To start 2011, Emma Higham has written 2 posts discussing her walk up Mount Kilimanjaro for The Good Life Orphanage. Hope you enjoy reading it as much as we did, and if you want to donate to the already incredible amount raised then please do so here!

When I first visited the Good Life Orphanage in 2009, I remember thinking to myself “wouldn’t it be amazing to climb Kilimanjaro as a fundraiser for the Orphanage” but quickly dismissed the idea as clearly lunacy.

But it seemed the seed had been sewn as sure enough just 6 months later I found myself sat in STA Travel, half proud of myself, half thinking I had finally lost it, handing over the deposit for a 6 day trek up Africa’s highest mountain.

Before giving myself the chance to back out I emailed Mary and set up a Just Giving page!

The next few months involved lots of training with my good friend and fellow Kili trekker Aletta. We swam in freezing lidos, walked the two hours into work and generally amused our colleagues by teaming floral dresses with hiking boots. Then on October the 31st full of nervous excitement, off we went!

Arriving at the hotel in Moshi, we were greeted by some very tired, wind burnt trekkers who seemed to take great delight in putting the fear of god into two somewhat naïve girls. Telling us all about just how tough it was to summit. But we were hugely re-assured when later that day we had our ‘pre-climb briefing’ with our amazing and vastly experienced (he has climbed Kili over 100 times!) guide Mndeme.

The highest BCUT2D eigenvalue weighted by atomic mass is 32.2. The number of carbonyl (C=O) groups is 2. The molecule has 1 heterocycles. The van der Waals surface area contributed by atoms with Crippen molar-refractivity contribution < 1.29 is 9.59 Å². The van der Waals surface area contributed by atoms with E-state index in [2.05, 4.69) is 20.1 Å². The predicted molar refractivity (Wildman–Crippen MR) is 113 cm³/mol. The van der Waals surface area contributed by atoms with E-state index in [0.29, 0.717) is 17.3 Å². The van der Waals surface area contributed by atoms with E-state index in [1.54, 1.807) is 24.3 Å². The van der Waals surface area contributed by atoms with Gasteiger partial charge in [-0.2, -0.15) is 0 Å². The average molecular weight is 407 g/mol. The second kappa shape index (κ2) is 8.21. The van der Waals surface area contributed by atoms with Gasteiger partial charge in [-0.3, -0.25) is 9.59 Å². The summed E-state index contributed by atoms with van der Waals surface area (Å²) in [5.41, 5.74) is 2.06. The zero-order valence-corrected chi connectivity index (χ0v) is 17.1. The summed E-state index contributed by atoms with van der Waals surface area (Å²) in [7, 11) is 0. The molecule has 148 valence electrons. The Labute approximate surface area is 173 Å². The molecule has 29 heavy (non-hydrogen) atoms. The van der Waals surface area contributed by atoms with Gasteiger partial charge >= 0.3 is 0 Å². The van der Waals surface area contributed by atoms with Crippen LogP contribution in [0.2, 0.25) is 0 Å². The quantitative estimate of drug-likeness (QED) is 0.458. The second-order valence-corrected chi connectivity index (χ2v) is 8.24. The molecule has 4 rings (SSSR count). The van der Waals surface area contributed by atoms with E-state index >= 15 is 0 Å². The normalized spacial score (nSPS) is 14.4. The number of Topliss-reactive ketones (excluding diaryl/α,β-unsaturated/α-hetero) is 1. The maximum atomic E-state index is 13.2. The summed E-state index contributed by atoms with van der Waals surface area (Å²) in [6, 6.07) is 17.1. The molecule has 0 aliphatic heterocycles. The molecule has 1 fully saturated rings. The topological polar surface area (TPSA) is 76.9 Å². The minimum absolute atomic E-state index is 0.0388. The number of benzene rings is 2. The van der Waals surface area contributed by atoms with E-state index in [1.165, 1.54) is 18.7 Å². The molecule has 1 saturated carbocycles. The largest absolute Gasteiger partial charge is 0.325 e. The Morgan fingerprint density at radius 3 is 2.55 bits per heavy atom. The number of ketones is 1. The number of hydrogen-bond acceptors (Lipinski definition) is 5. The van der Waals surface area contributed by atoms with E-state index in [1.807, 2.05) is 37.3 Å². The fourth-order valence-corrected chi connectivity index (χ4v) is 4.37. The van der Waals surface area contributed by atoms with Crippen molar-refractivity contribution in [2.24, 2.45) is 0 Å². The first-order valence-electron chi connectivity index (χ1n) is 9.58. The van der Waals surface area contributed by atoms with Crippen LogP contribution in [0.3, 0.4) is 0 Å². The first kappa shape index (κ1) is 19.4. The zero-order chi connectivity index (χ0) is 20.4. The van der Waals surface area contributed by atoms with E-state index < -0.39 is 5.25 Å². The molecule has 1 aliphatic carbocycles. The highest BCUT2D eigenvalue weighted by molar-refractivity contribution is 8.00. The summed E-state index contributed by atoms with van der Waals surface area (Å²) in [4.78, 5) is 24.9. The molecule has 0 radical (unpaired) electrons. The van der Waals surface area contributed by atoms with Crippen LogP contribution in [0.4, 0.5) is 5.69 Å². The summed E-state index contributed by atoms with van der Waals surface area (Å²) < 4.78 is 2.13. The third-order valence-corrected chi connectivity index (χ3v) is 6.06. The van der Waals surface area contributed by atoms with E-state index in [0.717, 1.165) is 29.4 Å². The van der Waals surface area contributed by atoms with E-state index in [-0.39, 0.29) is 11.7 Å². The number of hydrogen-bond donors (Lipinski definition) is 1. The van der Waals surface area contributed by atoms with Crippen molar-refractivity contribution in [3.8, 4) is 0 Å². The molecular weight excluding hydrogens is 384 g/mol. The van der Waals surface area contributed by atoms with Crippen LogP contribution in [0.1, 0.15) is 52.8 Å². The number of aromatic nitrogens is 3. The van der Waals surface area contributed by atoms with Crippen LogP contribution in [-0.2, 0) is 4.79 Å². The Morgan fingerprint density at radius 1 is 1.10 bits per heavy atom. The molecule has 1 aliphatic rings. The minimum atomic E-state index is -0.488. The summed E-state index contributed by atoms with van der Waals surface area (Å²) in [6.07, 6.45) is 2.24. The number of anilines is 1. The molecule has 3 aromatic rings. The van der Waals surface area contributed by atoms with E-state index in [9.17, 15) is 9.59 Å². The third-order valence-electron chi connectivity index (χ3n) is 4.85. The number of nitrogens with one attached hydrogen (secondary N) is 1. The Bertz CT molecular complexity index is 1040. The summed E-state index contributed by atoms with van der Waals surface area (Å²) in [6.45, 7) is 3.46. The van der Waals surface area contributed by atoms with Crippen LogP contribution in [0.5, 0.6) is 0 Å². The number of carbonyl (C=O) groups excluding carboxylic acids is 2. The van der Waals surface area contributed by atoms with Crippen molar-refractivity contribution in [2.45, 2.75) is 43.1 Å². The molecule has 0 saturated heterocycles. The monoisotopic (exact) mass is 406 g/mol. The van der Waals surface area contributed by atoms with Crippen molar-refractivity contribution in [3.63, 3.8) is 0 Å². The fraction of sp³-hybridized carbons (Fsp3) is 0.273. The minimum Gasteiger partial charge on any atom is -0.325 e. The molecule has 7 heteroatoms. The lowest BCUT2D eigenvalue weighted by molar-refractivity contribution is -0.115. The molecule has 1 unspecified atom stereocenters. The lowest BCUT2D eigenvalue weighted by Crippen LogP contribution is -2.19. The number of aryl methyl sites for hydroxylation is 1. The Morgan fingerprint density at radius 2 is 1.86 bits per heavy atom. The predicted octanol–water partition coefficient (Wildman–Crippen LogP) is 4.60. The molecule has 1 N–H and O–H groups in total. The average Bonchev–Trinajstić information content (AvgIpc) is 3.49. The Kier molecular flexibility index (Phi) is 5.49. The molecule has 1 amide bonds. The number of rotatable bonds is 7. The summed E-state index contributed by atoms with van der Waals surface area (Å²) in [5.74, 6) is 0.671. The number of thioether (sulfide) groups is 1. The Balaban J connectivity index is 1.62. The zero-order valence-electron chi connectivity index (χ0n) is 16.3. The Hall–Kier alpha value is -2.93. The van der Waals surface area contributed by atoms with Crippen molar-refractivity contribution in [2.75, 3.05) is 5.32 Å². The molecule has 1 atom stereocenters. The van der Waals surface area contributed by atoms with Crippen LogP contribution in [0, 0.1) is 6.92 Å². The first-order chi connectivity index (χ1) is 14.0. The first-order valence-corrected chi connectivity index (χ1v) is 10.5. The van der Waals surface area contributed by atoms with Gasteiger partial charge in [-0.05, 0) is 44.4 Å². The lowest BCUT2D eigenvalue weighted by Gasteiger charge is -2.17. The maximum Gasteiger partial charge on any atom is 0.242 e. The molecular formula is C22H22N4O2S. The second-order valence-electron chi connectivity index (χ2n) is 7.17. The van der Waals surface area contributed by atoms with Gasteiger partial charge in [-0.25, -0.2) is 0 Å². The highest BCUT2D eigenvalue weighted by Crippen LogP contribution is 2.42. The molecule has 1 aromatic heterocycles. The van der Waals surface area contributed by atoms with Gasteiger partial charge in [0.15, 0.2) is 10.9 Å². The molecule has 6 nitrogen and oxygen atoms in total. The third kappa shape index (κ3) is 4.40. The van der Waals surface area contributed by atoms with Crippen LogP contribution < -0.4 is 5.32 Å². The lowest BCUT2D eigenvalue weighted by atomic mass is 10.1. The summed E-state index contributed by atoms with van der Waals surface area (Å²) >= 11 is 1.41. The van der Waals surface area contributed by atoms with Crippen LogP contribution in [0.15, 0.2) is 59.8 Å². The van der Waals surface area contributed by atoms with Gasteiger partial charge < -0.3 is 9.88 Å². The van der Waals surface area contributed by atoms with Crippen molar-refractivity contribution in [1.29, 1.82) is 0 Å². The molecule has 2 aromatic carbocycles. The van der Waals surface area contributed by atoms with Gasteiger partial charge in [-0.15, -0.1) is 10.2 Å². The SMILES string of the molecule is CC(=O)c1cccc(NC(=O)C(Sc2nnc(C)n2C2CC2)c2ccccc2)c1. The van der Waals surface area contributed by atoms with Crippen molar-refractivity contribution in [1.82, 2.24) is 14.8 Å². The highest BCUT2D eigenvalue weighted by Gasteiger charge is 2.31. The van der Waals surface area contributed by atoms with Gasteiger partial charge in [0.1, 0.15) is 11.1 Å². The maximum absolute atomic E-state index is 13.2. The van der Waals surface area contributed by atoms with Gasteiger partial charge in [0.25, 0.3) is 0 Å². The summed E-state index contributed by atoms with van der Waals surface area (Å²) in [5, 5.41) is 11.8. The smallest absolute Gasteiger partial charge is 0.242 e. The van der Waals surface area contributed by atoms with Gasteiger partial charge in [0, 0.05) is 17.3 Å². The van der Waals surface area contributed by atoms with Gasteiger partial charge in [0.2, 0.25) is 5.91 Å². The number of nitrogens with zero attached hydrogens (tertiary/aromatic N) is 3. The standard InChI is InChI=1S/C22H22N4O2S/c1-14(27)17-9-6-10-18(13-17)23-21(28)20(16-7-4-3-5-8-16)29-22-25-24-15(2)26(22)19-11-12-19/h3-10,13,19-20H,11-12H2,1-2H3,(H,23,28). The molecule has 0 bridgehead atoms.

Our first day took us from the Marangu gate of Kilimanjaro national park up through some beautiful rainforest, monkey spotting as we went.
All the guides and porters you passed along the way tell you ‘poli, poli’ which is Swahili for ‘slowly, slowly’. This Mndeme told us is the key to conquering Kilimanjaro. We spent the night in small a frame huts tucked up in our sleeping bags listening to all the sounds of the forest.

The 2nd day took us up Horombo camp, standing at 3700m high. At this altitude ‘poli, poli’ is not a choice, you really can’t walk fast anywhere without feeling out of breath and exhausted. The camp itself was above the clouds which made for some absolutely beautiful views. That night we watched an amazing electrical storm, which was happening pretty much at eye level!

The 3rd day was our acclimatisation day. We walked ‘poli, poli’ up to a place called Zebra rocks (4200m) and essentially just sat for an hour or two hoping that no head aches or nausea set in. We then returned to Horombo for one more night, waiting for tomorrow morning when we would begin the real trip to the summit.

To be continued …

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